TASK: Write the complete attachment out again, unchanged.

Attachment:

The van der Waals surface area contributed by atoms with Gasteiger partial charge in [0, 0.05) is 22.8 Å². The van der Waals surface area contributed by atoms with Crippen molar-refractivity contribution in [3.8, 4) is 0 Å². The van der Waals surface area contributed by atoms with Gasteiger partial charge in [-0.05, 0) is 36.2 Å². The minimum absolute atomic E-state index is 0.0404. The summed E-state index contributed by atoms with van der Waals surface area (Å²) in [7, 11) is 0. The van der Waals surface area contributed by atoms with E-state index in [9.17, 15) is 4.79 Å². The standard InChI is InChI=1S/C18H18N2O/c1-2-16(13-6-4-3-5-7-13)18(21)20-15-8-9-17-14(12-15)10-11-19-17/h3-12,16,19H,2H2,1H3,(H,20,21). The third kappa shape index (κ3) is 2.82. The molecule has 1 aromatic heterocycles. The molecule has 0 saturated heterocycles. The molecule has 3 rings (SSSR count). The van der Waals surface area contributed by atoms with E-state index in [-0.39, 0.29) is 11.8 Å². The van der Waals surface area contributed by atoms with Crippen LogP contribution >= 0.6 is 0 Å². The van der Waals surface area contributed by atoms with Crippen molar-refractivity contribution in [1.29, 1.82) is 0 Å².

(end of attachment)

The van der Waals surface area contributed by atoms with Gasteiger partial charge in [0, 0.05) is 22.8 Å². The van der Waals surface area contributed by atoms with Crippen molar-refractivity contribution in [3.8, 4) is 0 Å². The van der Waals surface area contributed by atoms with Gasteiger partial charge in [-0.05, 0) is 36.2 Å². The minimum absolute atomic E-state index is 0.0404. The summed E-state index contributed by atoms with van der Waals surface area (Å²) in [7, 11) is 0. The van der Waals surface area contributed by atoms with E-state index in [9.17, 15) is 4.79 Å². The standard InChI is InChI=1S/C18H18N2O/c1-2-16(13-6-4-3-5-7-13)18(21)20-15-8-9-17-14(12-15)10-11-19-17/h3-12,16,19H,2H2,1H3,(H,20,21). The third kappa shape index (κ3) is 2.82. The molecule has 1 aromatic heterocycles. The molecule has 0 saturated heterocycles. The molecule has 3 rings (SSSR count). The van der Waals surface area contributed by atoms with E-state index in [-0.39, 0.29) is 11.8 Å². The van der Waals surface area contributed by atoms with Crippen LogP contribution >= 0.6 is 0 Å². The van der Waals surface area contributed by atoms with Crippen molar-refractivity contribution in [1.29, 1.82) is 0 Å².